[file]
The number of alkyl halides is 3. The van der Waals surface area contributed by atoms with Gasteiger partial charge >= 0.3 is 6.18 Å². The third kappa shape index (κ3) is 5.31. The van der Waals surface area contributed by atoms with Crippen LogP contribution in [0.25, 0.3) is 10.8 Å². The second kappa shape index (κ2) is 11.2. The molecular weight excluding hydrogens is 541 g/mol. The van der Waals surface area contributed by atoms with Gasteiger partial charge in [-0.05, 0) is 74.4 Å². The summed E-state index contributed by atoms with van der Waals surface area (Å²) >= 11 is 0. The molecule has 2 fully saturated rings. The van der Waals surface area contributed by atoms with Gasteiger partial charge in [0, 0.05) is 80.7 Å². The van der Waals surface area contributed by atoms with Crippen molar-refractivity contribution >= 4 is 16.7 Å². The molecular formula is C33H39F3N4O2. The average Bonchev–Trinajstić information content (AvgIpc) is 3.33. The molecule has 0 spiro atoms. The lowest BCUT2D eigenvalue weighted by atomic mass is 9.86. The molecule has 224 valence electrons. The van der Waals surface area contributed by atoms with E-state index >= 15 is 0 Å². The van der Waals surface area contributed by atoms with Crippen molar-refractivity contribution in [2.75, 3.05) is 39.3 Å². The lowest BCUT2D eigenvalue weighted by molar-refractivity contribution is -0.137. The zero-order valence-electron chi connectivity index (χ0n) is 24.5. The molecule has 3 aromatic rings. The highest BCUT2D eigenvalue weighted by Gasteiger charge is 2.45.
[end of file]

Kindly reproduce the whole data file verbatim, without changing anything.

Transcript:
The number of alkyl halides is 3. The van der Waals surface area contributed by atoms with Gasteiger partial charge >= 0.3 is 6.18 Å². The third kappa shape index (κ3) is 5.31. The van der Waals surface area contributed by atoms with Crippen LogP contribution in [0.25, 0.3) is 10.8 Å². The second kappa shape index (κ2) is 11.2. The molecular weight excluding hydrogens is 541 g/mol. The van der Waals surface area contributed by atoms with Gasteiger partial charge in [-0.05, 0) is 74.4 Å². The summed E-state index contributed by atoms with van der Waals surface area (Å²) >= 11 is 0. The molecule has 2 fully saturated rings. The van der Waals surface area contributed by atoms with Gasteiger partial charge in [0, 0.05) is 80.7 Å². The van der Waals surface area contributed by atoms with Crippen molar-refractivity contribution >= 4 is 16.7 Å². The molecular formula is C33H39F3N4O2. The average Bonchev–Trinajstić information content (AvgIpc) is 3.33. The molecule has 0 spiro atoms. The lowest BCUT2D eigenvalue weighted by atomic mass is 9.86. The molecule has 224 valence electrons. The van der Waals surface area contributed by atoms with E-state index >= 15 is 0 Å². The van der Waals surface area contributed by atoms with Crippen molar-refractivity contribution in [2.75, 3.05) is 39.3 Å². The lowest BCUT2D eigenvalue weighted by molar-refractivity contribution is -0.137. The zero-order valence-electron chi connectivity index (χ0n) is 24.5. The molecule has 3 aromatic rings. The highest BCUT2D eigenvalue weighted by Gasteiger charge is 2.45.